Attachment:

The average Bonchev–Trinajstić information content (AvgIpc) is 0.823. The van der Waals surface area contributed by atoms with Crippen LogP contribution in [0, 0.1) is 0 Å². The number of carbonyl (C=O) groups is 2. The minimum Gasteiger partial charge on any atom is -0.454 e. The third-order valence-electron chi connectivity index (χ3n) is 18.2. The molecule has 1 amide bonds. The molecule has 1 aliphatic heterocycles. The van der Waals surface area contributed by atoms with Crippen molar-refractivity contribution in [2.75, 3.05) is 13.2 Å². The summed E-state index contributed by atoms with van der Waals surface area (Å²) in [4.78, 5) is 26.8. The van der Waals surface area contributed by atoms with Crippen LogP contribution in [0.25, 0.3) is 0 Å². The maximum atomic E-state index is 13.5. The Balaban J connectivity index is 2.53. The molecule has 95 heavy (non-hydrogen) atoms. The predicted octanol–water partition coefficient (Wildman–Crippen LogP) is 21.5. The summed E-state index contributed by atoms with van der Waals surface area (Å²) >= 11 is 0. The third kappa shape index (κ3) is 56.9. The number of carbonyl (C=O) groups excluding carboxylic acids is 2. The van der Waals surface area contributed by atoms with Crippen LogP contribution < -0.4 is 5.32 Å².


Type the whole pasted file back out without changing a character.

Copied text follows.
The average Bonchev–Trinajstić information content (AvgIpc) is 0.823. The van der Waals surface area contributed by atoms with Crippen LogP contribution in [0, 0.1) is 0 Å². The number of carbonyl (C=O) groups is 2. The minimum Gasteiger partial charge on any atom is -0.454 e. The third-order valence-electron chi connectivity index (χ3n) is 18.2. The molecule has 1 amide bonds. The molecule has 1 aliphatic heterocycles. The van der Waals surface area contributed by atoms with Crippen molar-refractivity contribution in [2.75, 3.05) is 13.2 Å². The summed E-state index contributed by atoms with van der Waals surface area (Å²) in [4.78, 5) is 26.8. The van der Waals surface area contributed by atoms with Crippen LogP contribution in [0.25, 0.3) is 0 Å². The maximum atomic E-state index is 13.5. The Balaban J connectivity index is 2.53. The molecule has 95 heavy (non-hydrogen) atoms. The predicted octanol–water partition coefficient (Wildman–Crippen LogP) is 21.5. The summed E-state index contributed by atoms with van der Waals surface area (Å²) >= 11 is 0. The third kappa shape index (κ3) is 56.9. The number of carbonyl (C=O) groups excluding carboxylic acids is 2. The van der Waals surface area contributed by atoms with Crippen LogP contribution < -0.4 is 5.32 Å².